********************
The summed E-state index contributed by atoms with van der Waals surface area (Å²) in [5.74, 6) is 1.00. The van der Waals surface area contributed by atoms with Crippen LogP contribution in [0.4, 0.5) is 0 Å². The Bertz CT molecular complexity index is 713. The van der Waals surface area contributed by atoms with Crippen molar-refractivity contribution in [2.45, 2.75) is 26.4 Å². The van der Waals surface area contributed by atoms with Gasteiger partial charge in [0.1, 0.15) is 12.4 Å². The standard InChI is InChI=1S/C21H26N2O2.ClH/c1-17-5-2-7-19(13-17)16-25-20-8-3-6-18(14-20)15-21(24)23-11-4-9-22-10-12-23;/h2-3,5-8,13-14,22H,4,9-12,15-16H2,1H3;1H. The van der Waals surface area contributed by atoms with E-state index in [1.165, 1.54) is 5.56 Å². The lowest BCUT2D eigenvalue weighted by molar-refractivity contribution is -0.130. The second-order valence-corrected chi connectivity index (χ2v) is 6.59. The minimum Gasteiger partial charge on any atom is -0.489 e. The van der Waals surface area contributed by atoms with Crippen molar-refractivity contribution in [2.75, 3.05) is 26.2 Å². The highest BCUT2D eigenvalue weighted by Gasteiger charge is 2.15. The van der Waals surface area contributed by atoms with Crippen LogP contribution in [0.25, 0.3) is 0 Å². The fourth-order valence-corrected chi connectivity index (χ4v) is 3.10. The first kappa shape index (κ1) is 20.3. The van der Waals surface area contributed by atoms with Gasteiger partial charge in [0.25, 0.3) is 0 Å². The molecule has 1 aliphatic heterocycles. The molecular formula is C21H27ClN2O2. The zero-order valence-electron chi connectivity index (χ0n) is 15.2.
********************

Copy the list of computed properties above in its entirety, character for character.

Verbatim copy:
The summed E-state index contributed by atoms with van der Waals surface area (Å²) in [5.74, 6) is 1.00. The van der Waals surface area contributed by atoms with Crippen LogP contribution in [0.4, 0.5) is 0 Å². The Bertz CT molecular complexity index is 713. The van der Waals surface area contributed by atoms with Crippen molar-refractivity contribution in [2.45, 2.75) is 26.4 Å². The van der Waals surface area contributed by atoms with Gasteiger partial charge in [0.1, 0.15) is 12.4 Å². The standard InChI is InChI=1S/C21H26N2O2.ClH/c1-17-5-2-7-19(13-17)16-25-20-8-3-6-18(14-20)15-21(24)23-11-4-9-22-10-12-23;/h2-3,5-8,13-14,22H,4,9-12,15-16H2,1H3;1H. The van der Waals surface area contributed by atoms with E-state index in [1.165, 1.54) is 5.56 Å². The lowest BCUT2D eigenvalue weighted by molar-refractivity contribution is -0.130. The second-order valence-corrected chi connectivity index (χ2v) is 6.59. The minimum Gasteiger partial charge on any atom is -0.489 e. The van der Waals surface area contributed by atoms with Crippen molar-refractivity contribution in [2.75, 3.05) is 26.2 Å². The highest BCUT2D eigenvalue weighted by Gasteiger charge is 2.15. The van der Waals surface area contributed by atoms with Crippen LogP contribution in [0.25, 0.3) is 0 Å². The fourth-order valence-corrected chi connectivity index (χ4v) is 3.10. The first kappa shape index (κ1) is 20.3. The van der Waals surface area contributed by atoms with Gasteiger partial charge in [0.25, 0.3) is 0 Å². The molecule has 1 aliphatic heterocycles. The molecular formula is C21H27ClN2O2. The zero-order valence-electron chi connectivity index (χ0n) is 15.2.